Apprenticeships 'decline' hits economic development says committee
Assembly members say a "substantial decline" in apprenticeships in Wales may have far-reaching consequences for economic development.
The Enterprise and Business Committee says it has heard of soaring demand for places, with 900 applications for 25 places at one aerospace company.
A committee report claims potential employers often view apprenticeships as a cost rather than an asset.
The Welsh government said apprentices could help businesses grow.
Ministers have made a commitment to increase apprenticeship opportunities for young people as part of a five-year programme.
End Quote Nick Ramsay AM Committee chair
"It's too late really when it comes to exam time or sixth form when young people are taking their decisions to then say 'Hey, you know what, there's actually an apprenticeship option.'”
However, the committee found what it called "significant stigma, myth and gender stereotyping" surrounding apprenticeships.'Change perceptions'
Members are concerned by a sharp drop in numbers in recent years, against growing demand.
Committee chair Nick Ramsay said apprenticeships could help reduce the high percentage of people not in education, employment or training - the so-callled Neets - in Wales.
"Its a real problem and one that has stubbornly resisted the attempts of then government to deal with it. Apprenticeships can certainly play a role in that," Mr Ramsay told BBC Radio Wales.
"If you look at the number of young people finishing apprenticeships at the moment, that's actually quite good. But the overall number of apprenticeships on offer is not good. That's something that's got to be changed.
The AM also said there should be a much earlier appreciation within schools that some young people would benefit more from going down the apprenticeship route.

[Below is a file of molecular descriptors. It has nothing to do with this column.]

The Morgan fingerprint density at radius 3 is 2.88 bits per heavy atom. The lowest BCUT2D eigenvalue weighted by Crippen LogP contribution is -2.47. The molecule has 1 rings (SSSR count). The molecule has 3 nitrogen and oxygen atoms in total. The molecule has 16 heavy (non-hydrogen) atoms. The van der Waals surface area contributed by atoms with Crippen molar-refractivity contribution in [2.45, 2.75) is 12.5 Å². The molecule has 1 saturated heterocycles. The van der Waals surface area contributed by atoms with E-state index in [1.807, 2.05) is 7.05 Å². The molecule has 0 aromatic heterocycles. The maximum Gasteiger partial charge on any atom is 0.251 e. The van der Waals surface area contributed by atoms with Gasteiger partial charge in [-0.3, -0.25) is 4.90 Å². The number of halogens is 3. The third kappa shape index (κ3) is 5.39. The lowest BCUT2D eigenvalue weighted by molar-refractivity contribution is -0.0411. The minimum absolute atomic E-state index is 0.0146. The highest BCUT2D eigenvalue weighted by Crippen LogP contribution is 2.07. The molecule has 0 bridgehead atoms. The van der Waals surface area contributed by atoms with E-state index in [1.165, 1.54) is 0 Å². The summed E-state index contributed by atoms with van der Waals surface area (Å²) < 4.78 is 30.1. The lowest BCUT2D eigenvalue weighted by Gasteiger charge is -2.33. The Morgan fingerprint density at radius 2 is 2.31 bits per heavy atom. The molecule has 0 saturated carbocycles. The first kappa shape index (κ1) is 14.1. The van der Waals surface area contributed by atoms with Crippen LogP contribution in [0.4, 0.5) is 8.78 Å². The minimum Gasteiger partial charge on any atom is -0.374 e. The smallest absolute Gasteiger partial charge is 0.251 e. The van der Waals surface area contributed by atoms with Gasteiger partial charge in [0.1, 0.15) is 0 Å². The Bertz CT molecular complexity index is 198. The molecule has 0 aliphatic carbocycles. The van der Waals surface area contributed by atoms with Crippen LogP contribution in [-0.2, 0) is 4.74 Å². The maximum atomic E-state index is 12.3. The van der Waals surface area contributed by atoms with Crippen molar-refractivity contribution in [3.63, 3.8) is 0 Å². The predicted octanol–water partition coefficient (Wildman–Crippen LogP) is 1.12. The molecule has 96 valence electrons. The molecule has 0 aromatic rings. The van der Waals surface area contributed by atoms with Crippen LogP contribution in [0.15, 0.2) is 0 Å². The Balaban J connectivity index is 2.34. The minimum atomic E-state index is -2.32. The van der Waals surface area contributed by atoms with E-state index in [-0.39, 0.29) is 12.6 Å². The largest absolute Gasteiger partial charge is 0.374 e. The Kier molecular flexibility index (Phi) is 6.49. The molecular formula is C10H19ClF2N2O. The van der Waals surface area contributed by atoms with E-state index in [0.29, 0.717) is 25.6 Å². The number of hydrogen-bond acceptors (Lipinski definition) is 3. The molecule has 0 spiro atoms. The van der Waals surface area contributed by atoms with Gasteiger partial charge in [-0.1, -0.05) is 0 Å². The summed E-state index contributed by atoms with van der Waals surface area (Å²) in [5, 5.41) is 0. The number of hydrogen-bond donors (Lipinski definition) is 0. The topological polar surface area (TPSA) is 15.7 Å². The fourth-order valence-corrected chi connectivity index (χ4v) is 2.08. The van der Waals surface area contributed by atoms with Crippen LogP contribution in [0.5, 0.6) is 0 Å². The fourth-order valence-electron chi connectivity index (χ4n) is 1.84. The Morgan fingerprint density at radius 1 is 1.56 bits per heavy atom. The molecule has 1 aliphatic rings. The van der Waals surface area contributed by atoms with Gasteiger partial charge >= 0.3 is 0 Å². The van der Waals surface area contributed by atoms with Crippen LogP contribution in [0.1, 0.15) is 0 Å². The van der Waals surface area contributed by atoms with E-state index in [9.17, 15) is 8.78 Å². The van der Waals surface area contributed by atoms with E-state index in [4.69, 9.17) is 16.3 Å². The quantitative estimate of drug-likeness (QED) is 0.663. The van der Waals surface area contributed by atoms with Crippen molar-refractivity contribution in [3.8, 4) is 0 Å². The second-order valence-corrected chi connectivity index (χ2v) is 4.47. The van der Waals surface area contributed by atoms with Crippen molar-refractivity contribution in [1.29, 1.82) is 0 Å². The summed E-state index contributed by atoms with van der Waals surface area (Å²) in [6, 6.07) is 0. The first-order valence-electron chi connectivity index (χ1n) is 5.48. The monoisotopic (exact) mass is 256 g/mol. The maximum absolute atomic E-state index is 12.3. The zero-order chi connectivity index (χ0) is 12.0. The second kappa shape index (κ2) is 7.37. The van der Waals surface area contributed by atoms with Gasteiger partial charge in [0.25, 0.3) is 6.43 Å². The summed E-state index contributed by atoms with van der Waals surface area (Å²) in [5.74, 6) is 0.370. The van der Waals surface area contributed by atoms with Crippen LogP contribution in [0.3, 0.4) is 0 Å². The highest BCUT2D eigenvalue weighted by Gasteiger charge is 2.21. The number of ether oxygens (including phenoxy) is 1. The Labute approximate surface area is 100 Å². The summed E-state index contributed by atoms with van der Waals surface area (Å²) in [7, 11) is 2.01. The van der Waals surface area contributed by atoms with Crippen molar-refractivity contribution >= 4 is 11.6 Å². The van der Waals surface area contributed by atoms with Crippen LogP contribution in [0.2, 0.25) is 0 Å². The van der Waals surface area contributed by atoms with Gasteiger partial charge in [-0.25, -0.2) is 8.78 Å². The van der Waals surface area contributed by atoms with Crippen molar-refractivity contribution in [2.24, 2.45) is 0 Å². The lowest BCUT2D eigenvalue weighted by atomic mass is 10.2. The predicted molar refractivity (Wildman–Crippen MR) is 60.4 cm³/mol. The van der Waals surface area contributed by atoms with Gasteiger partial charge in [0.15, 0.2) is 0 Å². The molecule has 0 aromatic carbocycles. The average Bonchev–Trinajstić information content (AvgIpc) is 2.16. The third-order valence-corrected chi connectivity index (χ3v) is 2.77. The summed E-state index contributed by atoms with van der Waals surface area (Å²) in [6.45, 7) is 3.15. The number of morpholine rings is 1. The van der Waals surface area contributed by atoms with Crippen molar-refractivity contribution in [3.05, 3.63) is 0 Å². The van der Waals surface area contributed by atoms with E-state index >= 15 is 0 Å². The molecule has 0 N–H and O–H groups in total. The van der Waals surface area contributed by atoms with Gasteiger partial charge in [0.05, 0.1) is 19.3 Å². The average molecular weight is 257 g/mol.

"It's too late really when it comes to exam time or sixth form when young people are taking their decisions to then say 'Hey, you know what, there's actually an apprenticeship option.' That needs to be in the system far earlier."
Mr Ramsay said that with the removal of bureaucracy, small and medium-sized firms which make up 95% of the economy of Wales, could also play their part in taking on apprentices, and the whole image of apprentices would change.
At GE Aircraft in Nantgarw, there were recently 900 applications for 25 places.
The Enterprise and Business Committee recommends a campaign to change public and employers' perceptions of apprenticeships.
It also suggests targeting funding more closely to economic needs, and making the process of taking on apprentices easier, particularly for smaller firms.
The Welsh government announced £5m to create more apprenticeship places.
At a conference in Llandudno, deputy skills minister Jeff Cuthbert said he wanted employers to know about the benefits of taking on apprentices.
He said: "In today's market an apprenticeship holds as much value as a place at a top university, but it is only by raising the value and profile of apprenticeships that they will gain the parity of esteem with more traditional academic routes."
A spokesman said the government would respond fully to the report after considering the committee's findings.
"We believe that apprenticeships fuel the future essential skills base of our nation and offer undoubted growth opportunities for businesses," he said.
"However, we know there is a need to increase understanding and awareness of apprenticeships and the benefits they can bring to businesses."